Impact of First Grade Teacher CapacityBaltimore Longitudinal Data on Top 25% Aggressive First-grade Boys: Risk of Being Highly Aggressive in Middle School (Kellam, Ling, Merisca, Brown, & Ialongo, 1998)
Do we prevent some problems?
What does this leave us?
Essential Practice Not Found
Reschly, Dan Vanderbilt University
Each bar is a student’s performance
Is this a student or core curriculum issue?
Duration of the intervention
Schedule and setting of the intervention
Persons responsible for implementing the intervention
Measurable outcomes which can be used to make data-based adjustments as needed during the intervention process
Description of measurement and recording techniques
Progress monitoring scheduleWritten Intervention Plans
The 3-Tier Reading Model incorporates flexible grouping practices to group and regroup students based on their progress, interests, and changing needs
The team reconvenes to evaluate the efficacy and fidelity of the changes.
Using assessment data to plan instruction and group students.
Teaching targeted small groups (1:3, 1:5).
Using flexible grouping (changing group membership based on student progress, interests, and needs).
Matching instructional materials to student ability.
Tailoring instruction to address student needs.
Differentiated Instruction is not:
Using only whole class instruction.
Using small groups that never change.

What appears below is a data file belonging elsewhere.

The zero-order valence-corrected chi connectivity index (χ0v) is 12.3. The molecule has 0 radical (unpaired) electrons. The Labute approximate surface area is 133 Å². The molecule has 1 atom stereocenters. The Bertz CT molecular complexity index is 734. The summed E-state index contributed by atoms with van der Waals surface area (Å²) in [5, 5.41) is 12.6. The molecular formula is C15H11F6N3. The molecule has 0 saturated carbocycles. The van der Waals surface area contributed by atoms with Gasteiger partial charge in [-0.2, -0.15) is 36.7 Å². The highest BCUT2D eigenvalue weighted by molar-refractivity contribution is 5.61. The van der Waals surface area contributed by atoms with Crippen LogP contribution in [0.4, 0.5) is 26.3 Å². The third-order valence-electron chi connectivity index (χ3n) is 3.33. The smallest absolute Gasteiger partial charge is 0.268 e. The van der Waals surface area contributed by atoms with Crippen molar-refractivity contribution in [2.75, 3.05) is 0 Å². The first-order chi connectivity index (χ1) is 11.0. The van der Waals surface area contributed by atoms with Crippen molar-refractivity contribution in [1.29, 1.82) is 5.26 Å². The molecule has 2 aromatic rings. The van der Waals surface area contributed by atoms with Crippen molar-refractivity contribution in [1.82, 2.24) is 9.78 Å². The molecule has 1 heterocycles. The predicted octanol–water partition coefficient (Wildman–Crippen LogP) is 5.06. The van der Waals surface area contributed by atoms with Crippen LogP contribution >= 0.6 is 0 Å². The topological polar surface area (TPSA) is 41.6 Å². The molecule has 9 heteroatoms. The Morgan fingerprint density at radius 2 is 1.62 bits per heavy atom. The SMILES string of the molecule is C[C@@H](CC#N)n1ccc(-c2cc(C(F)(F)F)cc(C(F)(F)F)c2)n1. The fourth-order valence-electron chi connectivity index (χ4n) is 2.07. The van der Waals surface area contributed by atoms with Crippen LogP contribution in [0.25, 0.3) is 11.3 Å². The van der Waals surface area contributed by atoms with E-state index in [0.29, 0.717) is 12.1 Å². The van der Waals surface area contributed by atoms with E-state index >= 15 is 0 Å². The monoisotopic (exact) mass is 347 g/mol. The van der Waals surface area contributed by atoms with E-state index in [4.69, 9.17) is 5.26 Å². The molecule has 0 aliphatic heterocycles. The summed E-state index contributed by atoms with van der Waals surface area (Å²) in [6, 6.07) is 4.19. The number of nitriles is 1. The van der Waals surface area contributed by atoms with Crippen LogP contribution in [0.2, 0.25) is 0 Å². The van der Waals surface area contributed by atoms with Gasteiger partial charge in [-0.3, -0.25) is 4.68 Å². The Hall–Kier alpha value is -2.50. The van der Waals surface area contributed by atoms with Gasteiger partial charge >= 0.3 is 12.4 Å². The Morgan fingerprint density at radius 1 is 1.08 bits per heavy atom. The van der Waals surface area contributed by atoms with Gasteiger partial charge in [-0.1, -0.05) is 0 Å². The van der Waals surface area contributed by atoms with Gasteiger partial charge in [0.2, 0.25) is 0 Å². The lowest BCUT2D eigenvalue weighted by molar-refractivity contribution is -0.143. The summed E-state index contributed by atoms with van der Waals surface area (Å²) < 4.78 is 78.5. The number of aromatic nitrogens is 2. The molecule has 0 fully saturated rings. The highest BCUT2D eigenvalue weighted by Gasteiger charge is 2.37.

Using the same reading text with all students.
Using the same independent seatwork assignments for the entire class.Differentiated Instruction
Consideration for SPED evaluation
More Intense Two 30 min sessions per day
Tier 2 Supplementary Interventions Four 30 min sessions/wk
Intensity of Treatment
Monitoring Frequency/Degree of Unresponsiveness to Intervention
Instructional Strategies in General Classroom
When you suspect problems, you will administer 3 one-minute CBM probes in area of concern to monitor progress of intervention. Probes are administered 4 weeks into the intervention. Pre-Referral Mentors and School Psychologists are available to assist and support you in this process.
Students in Tier 2 will receive 4 thirty-minute sessions on the computer software per week for minimum of 9-12 weeks
You will be asked to conduct 1 one-minute CBM probe per weekto monitor how the student is responding to the computer intervention. The Intervention Mentor and School Psychologist are available to support and assist you in this. At the end of 9-12 weeks, you will return to team.
The difference between Tier 2 and Tier 3 is the frequency and group size of the intervention treatment. This is the last stage of the intervention model and is the most intensive.
Students in Tier 3 interventions receive 2 thirty-minute sessions with the selected software per DAYfor a minimum of 9 weeks.
You will be asked to conduce 2 one-minute CBM probes per week to monitor the effectiveness of the student’s response to Tier 3 interventions. The Intervention Mentor and School Psychologist are available to support and assist you in this process. After 9-12 weeks, you will return to the team for review of progress.
Special Education Consideration